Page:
Vibrant Oasis: French International School in Hong Kong
Client: The French International School
Architect: Henning Larsen Architects
Location: Tseung Kwan O, Hongkong (CN)
Henning Larsen Architects have create a small, green island in Hong Kong. The new French International School has space for 1,100 children from primary to secondary age.
The white building recalls the architecture of Le Corbusier. The fact that the structure stands raised on massive supports, as well as its characteristically deep-set windows, present clear references. The sunshades enable generous, even lighting while preventing the building from heating up by minimizing direct sunlight. The vivid colours of the window frames, which consist of 627 ceramic tiles in various shades, also have a strong touch of Le Corbusier.
Traditional classrooms have given way to open floor plans with innovative learning concepts. In the primary school, each class has one large space, known as a “villa”, which can be divided into five smaller units as needed. There is always an “agora” in the middle: a forum for shared play and learning.
Striking a balance between physical exercise and learning is a central point of the school’s concept. Therefore, the school has not only a library and an auditorium, but its own gymnasium and swimming pool as well. The 400-metre outdoor track, called “the loop”, features integrated stairs: the children can jog their way over the entire campus.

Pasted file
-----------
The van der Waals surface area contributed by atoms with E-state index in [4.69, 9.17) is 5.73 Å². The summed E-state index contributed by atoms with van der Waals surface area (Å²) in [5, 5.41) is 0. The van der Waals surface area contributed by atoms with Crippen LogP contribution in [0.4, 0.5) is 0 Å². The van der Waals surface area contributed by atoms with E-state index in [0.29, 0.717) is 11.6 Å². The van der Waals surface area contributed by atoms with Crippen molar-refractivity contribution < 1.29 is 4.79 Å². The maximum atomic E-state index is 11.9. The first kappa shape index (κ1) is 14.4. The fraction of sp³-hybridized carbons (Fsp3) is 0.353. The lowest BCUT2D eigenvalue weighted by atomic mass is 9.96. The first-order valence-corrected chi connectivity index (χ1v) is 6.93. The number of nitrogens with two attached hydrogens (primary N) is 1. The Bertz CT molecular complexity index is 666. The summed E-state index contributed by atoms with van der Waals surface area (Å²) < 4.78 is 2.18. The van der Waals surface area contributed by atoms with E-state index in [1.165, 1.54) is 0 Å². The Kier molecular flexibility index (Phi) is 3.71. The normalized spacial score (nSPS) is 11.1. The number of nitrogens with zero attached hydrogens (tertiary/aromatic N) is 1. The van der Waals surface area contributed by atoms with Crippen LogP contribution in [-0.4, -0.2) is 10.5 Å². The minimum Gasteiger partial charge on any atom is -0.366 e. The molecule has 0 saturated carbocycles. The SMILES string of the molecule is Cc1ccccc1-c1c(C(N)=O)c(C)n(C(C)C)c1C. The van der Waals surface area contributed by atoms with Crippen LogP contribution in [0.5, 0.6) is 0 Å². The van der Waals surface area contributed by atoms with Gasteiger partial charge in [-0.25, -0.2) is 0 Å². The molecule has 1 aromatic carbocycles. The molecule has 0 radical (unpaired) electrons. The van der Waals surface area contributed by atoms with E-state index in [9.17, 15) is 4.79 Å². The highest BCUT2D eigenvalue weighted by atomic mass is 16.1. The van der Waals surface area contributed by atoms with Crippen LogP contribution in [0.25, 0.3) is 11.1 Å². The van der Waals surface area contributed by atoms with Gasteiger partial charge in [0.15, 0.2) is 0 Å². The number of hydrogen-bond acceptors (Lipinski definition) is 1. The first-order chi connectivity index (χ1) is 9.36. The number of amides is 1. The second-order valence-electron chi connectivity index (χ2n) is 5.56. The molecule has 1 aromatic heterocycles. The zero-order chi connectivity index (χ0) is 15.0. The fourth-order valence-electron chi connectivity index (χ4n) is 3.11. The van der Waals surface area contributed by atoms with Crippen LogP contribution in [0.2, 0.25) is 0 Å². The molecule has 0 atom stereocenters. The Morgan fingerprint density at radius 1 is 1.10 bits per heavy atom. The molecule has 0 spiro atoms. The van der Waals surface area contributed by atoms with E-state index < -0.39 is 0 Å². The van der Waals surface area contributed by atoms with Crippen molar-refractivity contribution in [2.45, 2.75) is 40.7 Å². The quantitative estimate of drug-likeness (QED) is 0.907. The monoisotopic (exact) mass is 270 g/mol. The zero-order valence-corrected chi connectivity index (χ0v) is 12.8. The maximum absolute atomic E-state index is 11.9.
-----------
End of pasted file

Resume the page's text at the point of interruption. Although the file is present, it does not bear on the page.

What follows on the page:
Parts of the schoolyard are located beneath the building, so the students can spend their breaks in the shade. The green oasis is even accessible to local residents outside school hours; they can benefit from the island of tranquillity in the urban jungle on weekends and in the evenings. The whole ground floor, which is home to the cafeteria, an exhibition space, the gym and playgrounds, remains open at these times.
The design of the school pays particular attention to sustainability and lower energy consumption. The shape and orientation of the building direct cool air from the sea over the campus. The resulting cross-ventilation reduces the use of air conditioning. Inside, environment-friendly materials have been used, such as natural rubber for the floors and bamboo for the classroom ceilings.